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image: Modeling the Cell

Modeling the Cell

By | July 23, 2012

The first full computer model of a single-celled organism mimics the bacterium’s behaviors and paves the way to more complete disease models.

2 Comments

image: Microbial Perfume

Microbial Perfume

By | July 23, 2012

Rather than rely on plant-derived products, biotech companies are engineering bacteria and yeast to produce ingredients for fragrances.

4 Comments

image: Mosquito Gut Bacteria to Fight Malaria

Mosquito Gut Bacteria to Fight Malaria

By | July 17, 2012

Researchers engineer a member of the insect's intestinal flora to help thwart the malaria parasite before it can infect new hosts.

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image: Scorpion Venom Kills MRSA

Scorpion Venom Kills MRSA

By | July 12, 2012

Peptides extracted from scorpion venom fights off drug-resistant bacterial infections in mice.

2 Comments

In Chapter , "Genes, Freaks, DNA," author Sam Kean draws parallels between the lives of Gregor Mendel and Johannes Friedrich Miescher, who both made scientific discoveries that were truly ahead of their times.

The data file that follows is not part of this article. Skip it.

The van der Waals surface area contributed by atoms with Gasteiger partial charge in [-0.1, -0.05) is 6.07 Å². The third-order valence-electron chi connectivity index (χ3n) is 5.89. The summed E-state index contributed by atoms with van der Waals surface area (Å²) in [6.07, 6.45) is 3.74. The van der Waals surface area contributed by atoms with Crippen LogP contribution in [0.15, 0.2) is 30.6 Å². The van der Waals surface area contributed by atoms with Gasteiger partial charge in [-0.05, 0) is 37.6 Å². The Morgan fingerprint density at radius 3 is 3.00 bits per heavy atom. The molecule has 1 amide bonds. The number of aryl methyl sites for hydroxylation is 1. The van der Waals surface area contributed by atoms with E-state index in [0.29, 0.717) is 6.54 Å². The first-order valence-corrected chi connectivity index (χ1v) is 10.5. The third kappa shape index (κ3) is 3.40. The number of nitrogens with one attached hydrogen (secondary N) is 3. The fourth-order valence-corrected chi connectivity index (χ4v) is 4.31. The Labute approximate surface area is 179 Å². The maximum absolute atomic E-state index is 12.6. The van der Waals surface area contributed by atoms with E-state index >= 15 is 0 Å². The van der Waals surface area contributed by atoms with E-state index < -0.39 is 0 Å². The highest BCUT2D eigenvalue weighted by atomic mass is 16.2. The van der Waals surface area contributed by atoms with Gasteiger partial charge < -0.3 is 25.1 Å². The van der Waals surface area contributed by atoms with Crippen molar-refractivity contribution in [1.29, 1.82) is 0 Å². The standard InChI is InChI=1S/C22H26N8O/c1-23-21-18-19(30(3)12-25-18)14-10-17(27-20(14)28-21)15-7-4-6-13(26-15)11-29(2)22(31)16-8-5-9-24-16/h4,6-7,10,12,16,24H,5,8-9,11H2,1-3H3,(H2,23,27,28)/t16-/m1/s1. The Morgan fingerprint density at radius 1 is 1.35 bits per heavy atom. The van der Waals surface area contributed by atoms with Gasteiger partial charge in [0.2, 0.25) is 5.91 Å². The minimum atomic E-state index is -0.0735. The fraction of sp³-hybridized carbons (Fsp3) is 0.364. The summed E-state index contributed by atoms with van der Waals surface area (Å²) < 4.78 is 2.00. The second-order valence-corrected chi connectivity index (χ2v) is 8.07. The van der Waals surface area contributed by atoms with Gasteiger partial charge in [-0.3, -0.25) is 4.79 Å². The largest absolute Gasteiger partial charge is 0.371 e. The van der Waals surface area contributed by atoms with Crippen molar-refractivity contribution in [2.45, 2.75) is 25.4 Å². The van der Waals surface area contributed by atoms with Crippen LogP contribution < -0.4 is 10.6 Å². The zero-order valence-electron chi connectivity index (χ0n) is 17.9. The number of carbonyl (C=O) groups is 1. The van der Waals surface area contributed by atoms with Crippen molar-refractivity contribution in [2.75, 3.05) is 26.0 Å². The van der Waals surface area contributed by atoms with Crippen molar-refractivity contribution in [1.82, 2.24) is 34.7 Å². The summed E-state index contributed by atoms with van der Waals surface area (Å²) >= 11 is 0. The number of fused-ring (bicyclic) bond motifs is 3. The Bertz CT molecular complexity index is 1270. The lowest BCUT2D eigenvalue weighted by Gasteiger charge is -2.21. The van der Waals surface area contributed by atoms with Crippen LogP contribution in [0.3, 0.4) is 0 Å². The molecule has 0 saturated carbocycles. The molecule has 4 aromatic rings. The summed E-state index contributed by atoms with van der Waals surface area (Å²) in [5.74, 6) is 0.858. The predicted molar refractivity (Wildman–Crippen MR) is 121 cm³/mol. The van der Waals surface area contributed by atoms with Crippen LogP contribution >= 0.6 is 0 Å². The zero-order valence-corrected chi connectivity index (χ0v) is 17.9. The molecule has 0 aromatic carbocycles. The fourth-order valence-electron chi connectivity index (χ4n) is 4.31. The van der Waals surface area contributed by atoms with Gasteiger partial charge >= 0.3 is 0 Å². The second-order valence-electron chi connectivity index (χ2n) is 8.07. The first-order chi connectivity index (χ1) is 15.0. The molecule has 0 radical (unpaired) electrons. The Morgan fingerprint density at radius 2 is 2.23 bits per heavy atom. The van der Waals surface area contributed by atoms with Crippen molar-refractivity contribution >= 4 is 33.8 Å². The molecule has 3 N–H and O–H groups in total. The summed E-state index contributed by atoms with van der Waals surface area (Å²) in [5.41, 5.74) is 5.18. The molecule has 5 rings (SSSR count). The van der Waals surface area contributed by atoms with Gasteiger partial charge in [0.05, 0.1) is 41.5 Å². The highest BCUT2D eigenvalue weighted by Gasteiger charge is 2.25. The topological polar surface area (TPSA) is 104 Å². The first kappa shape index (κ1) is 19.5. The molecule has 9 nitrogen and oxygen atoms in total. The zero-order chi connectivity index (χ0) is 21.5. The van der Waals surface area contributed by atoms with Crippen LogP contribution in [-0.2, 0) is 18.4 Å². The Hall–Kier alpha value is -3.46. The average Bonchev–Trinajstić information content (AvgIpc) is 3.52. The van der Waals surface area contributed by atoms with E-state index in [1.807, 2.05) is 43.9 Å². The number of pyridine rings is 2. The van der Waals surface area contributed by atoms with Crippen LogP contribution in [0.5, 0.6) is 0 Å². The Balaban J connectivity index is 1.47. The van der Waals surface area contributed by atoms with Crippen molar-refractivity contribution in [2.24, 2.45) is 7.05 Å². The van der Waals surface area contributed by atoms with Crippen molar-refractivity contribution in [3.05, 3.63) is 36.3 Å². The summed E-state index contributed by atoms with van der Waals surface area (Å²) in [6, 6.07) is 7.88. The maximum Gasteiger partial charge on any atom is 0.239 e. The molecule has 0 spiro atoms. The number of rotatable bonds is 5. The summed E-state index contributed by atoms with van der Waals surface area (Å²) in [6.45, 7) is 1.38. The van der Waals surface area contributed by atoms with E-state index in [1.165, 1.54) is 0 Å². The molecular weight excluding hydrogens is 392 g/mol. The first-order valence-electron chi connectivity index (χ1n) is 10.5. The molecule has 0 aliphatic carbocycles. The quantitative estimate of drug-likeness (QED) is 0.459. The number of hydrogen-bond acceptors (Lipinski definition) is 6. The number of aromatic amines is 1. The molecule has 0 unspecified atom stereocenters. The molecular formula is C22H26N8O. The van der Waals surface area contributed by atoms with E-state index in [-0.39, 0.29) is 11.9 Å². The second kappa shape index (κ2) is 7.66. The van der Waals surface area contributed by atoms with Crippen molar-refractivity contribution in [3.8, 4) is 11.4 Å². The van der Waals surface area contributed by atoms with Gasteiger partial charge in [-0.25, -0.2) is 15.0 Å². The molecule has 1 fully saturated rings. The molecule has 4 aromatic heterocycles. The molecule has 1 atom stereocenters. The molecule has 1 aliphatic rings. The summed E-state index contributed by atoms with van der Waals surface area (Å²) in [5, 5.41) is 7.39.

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image: Ubiquitin Chains in Action

Ubiquitin Chains in Action

By | July 1, 2012

Present in every tissue of the body, ubiquitin appears to be involved in a dizzying array of functions, from cell cycle and division to organelle and ribosome biogenesis, as well as the response to viral infection. The protein plays at least two role

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image: 3-D Printing

3-D Printing

By | July 1, 2012

Is printing out your own lab equipment, molecular models, and drug compounds the wave of the future?

2 Comments

image: Dynamic Delivery

Dynamic Delivery

By | July 1, 2012

Microscopic sponges made entirely of RNA enable efficient gene silencing.

0 Comments

image: Move Over, Mother Nature

Move Over, Mother Nature

By | July 1, 2012

Synthetic biologists harness software to design genes and networks.

5 Comments

image: Munching Macrophages

Munching Macrophages

By | July 1, 2012

Making macrophages in atherosclerotic plaques digest spent organelles instead of dying may help keep plaques stable.

1 Comment

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